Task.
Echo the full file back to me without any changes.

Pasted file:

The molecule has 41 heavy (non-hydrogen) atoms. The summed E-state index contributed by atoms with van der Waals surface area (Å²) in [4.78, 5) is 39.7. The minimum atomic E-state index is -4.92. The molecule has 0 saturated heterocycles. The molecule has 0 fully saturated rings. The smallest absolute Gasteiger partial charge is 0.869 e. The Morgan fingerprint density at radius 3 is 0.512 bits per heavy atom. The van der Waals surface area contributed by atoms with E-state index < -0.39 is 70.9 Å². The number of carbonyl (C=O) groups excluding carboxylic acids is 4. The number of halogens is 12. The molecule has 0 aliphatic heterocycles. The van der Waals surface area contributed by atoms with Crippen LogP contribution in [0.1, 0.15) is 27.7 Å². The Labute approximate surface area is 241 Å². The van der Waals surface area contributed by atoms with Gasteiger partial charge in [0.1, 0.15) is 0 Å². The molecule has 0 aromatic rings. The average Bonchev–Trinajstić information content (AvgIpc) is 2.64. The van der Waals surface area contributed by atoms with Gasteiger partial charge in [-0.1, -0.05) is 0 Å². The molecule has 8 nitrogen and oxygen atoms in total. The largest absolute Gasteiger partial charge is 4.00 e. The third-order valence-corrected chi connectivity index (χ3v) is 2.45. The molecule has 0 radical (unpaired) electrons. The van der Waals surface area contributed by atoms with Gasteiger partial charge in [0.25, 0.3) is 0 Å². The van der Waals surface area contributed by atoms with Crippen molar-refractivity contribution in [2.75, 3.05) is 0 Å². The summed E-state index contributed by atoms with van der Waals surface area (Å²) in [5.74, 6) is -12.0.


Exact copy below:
The molecule has 41 heavy (non-hydrogen) atoms. The summed E-state index contributed by atoms with van der Waals surface area (Å²) in [4.78, 5) is 39.7. The minimum atomic E-state index is -4.92. The molecule has 0 saturated heterocycles. The molecule has 0 fully saturated rings. The smallest absolute Gasteiger partial charge is 0.869 e. The Morgan fingerprint density at radius 3 is 0.512 bits per heavy atom. The van der Waals surface area contributed by atoms with E-state index < -0.39 is 70.9 Å². The number of carbonyl (C=O) groups excluding carboxylic acids is 4. The number of halogens is 12. The molecule has 0 aliphatic heterocycles. The van der Waals surface area contributed by atoms with Crippen LogP contribution in [0.1, 0.15) is 27.7 Å². The Labute approximate surface area is 241 Å². The van der Waals surface area contributed by atoms with Gasteiger partial charge in [0.1, 0.15) is 0 Å². The molecule has 0 aromatic rings. The average Bonchev–Trinajstić information content (AvgIpc) is 2.64. The van der Waals surface area contributed by atoms with Gasteiger partial charge in [-0.1, -0.05) is 0 Å². The molecule has 8 nitrogen and oxygen atoms in total. The largest absolute Gasteiger partial charge is 4.00 e. The third-order valence-corrected chi connectivity index (χ3v) is 2.45. The molecule has 0 radical (unpaired) electrons. The van der Waals surface area contributed by atoms with Gasteiger partial charge in [0.25, 0.3) is 0 Å². The van der Waals surface area contributed by atoms with Crippen molar-refractivity contribution in [2.75, 3.05) is 0 Å². The summed E-state index contributed by atoms with van der Waals surface area (Å²) in [5.74, 6) is -12.0.